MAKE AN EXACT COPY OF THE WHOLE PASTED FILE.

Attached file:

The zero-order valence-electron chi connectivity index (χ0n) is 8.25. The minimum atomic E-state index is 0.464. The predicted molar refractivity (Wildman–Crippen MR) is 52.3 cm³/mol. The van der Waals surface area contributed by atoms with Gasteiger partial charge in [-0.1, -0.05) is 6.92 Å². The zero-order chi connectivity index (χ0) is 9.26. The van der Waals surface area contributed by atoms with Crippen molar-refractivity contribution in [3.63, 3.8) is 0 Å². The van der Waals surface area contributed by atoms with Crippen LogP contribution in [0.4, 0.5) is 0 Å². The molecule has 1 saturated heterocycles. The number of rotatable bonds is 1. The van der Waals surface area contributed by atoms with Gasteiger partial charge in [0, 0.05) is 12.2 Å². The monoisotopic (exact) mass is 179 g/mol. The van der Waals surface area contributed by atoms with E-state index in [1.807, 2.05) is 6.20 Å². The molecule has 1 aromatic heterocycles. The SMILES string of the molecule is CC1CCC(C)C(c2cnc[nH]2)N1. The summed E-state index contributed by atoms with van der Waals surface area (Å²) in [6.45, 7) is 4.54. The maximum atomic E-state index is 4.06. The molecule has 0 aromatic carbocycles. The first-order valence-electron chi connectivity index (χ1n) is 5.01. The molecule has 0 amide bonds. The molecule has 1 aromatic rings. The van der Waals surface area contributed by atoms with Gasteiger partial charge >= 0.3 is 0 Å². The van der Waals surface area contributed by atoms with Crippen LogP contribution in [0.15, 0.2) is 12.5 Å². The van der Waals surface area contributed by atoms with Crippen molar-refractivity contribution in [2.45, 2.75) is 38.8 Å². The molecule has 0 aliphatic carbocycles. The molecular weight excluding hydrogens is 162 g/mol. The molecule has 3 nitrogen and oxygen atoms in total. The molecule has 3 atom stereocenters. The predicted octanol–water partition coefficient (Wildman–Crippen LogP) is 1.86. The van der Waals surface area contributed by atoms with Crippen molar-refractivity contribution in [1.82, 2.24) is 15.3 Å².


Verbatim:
The zero-order valence-electron chi connectivity index (χ0n) is 8.25. The minimum atomic E-state index is 0.464. The predicted molar refractivity (Wildman–Crippen MR) is 52.3 cm³/mol. The van der Waals surface area contributed by atoms with Gasteiger partial charge in [-0.1, -0.05) is 6.92 Å². The zero-order chi connectivity index (χ0) is 9.26. The van der Waals surface area contributed by atoms with Crippen molar-refractivity contribution in [3.63, 3.8) is 0 Å². The van der Waals surface area contributed by atoms with Crippen LogP contribution in [0.4, 0.5) is 0 Å². The molecule has 1 saturated heterocycles. The number of rotatable bonds is 1. The van der Waals surface area contributed by atoms with Gasteiger partial charge in [0, 0.05) is 12.2 Å². The monoisotopic (exact) mass is 179 g/mol. The van der Waals surface area contributed by atoms with E-state index in [1.807, 2.05) is 6.20 Å². The molecule has 1 aromatic heterocycles. The SMILES string of the molecule is CC1CCC(C)C(c2cnc[nH]2)N1. The summed E-state index contributed by atoms with van der Waals surface area (Å²) in [6.45, 7) is 4.54. The maximum atomic E-state index is 4.06. The molecule has 0 aromatic carbocycles. The first-order valence-electron chi connectivity index (χ1n) is 5.01. The molecule has 0 amide bonds. The molecule has 1 aromatic rings. The van der Waals surface area contributed by atoms with Gasteiger partial charge >= 0.3 is 0 Å². The van der Waals surface area contributed by atoms with Crippen LogP contribution in [0.15, 0.2) is 12.5 Å². The van der Waals surface area contributed by atoms with Crippen molar-refractivity contribution in [2.45, 2.75) is 38.8 Å². The molecule has 0 aliphatic carbocycles. The molecular weight excluding hydrogens is 162 g/mol. The molecule has 3 nitrogen and oxygen atoms in total. The molecule has 3 atom stereocenters. The predicted octanol–water partition coefficient (Wildman–Crippen LogP) is 1.86. The van der Waals surface area contributed by atoms with Crippen molar-refractivity contribution in [1.82, 2.24) is 15.3 Å².